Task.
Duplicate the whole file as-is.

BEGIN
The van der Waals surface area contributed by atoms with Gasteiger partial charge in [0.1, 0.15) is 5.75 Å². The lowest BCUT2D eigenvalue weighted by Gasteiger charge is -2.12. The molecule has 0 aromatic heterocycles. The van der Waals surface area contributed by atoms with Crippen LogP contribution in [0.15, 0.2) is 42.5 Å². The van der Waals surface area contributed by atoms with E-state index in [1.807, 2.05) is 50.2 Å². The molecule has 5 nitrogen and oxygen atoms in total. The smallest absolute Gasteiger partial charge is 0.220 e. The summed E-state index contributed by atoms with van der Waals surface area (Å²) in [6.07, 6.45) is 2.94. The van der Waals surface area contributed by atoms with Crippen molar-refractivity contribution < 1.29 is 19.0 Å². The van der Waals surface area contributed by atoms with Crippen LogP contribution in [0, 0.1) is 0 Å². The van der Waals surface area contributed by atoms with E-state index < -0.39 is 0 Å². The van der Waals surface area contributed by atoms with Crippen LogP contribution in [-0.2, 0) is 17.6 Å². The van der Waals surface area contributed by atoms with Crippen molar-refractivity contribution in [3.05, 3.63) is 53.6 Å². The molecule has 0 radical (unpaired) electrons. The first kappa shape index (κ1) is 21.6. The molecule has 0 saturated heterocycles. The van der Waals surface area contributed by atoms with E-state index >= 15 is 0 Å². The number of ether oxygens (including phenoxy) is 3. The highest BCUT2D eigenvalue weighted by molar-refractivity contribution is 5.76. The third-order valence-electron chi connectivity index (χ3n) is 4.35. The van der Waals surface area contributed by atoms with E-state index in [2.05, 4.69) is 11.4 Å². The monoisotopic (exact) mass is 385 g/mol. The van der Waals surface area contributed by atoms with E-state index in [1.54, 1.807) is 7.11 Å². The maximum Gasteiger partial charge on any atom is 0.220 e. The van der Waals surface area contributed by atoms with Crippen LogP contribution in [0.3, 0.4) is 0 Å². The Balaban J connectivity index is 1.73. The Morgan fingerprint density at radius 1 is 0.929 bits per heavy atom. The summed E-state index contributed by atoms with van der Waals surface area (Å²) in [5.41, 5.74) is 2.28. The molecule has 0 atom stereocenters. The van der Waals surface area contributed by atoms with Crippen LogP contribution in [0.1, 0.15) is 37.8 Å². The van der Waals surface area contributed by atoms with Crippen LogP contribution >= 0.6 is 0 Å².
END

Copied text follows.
The van der Waals surface area contributed by atoms with Gasteiger partial charge in [0.1, 0.15) is 5.75 Å². The lowest BCUT2D eigenvalue weighted by Gasteiger charge is -2.12. The molecule has 0 aromatic heterocycles. The van der Waals surface area contributed by atoms with Crippen LogP contribution in [0.15, 0.2) is 42.5 Å². The van der Waals surface area contributed by atoms with E-state index in [1.807, 2.05) is 50.2 Å². The molecule has 5 nitrogen and oxygen atoms in total. The smallest absolute Gasteiger partial charge is 0.220 e. The summed E-state index contributed by atoms with van der Waals surface area (Å²) in [6.07, 6.45) is 2.94. The van der Waals surface area contributed by atoms with Crippen molar-refractivity contribution < 1.29 is 19.0 Å². The van der Waals surface area contributed by atoms with Crippen LogP contribution in [0, 0.1) is 0 Å². The van der Waals surface area contributed by atoms with E-state index < -0.39 is 0 Å². The van der Waals surface area contributed by atoms with Crippen LogP contribution in [-0.2, 0) is 17.6 Å². The van der Waals surface area contributed by atoms with Crippen molar-refractivity contribution in [3.05, 3.63) is 53.6 Å². The molecule has 0 radical (unpaired) electrons. The first kappa shape index (κ1) is 21.6. The molecule has 0 saturated heterocycles. The van der Waals surface area contributed by atoms with E-state index >= 15 is 0 Å². The number of ether oxygens (including phenoxy) is 3. The highest BCUT2D eigenvalue weighted by molar-refractivity contribution is 5.76. The third-order valence-electron chi connectivity index (χ3n) is 4.35. The van der Waals surface area contributed by atoms with E-state index in [2.05, 4.69) is 11.4 Å². The monoisotopic (exact) mass is 385 g/mol. The van der Waals surface area contributed by atoms with E-state index in [1.54, 1.807) is 7.11 Å². The maximum Gasteiger partial charge on any atom is 0.220 e. The van der Waals surface area contributed by atoms with Crippen LogP contribution in [0.3, 0.4) is 0 Å². The Balaban J connectivity index is 1.73. The Morgan fingerprint density at radius 1 is 0.929 bits per heavy atom. The summed E-state index contributed by atoms with van der Waals surface area (Å²) in [5.41, 5.74) is 2.28. The molecule has 0 atom stereocenters. The van der Waals surface area contributed by atoms with Crippen LogP contribution in [0.1, 0.15) is 37.8 Å². The van der Waals surface area contributed by atoms with Crippen LogP contribution >= 0.6 is 0 Å².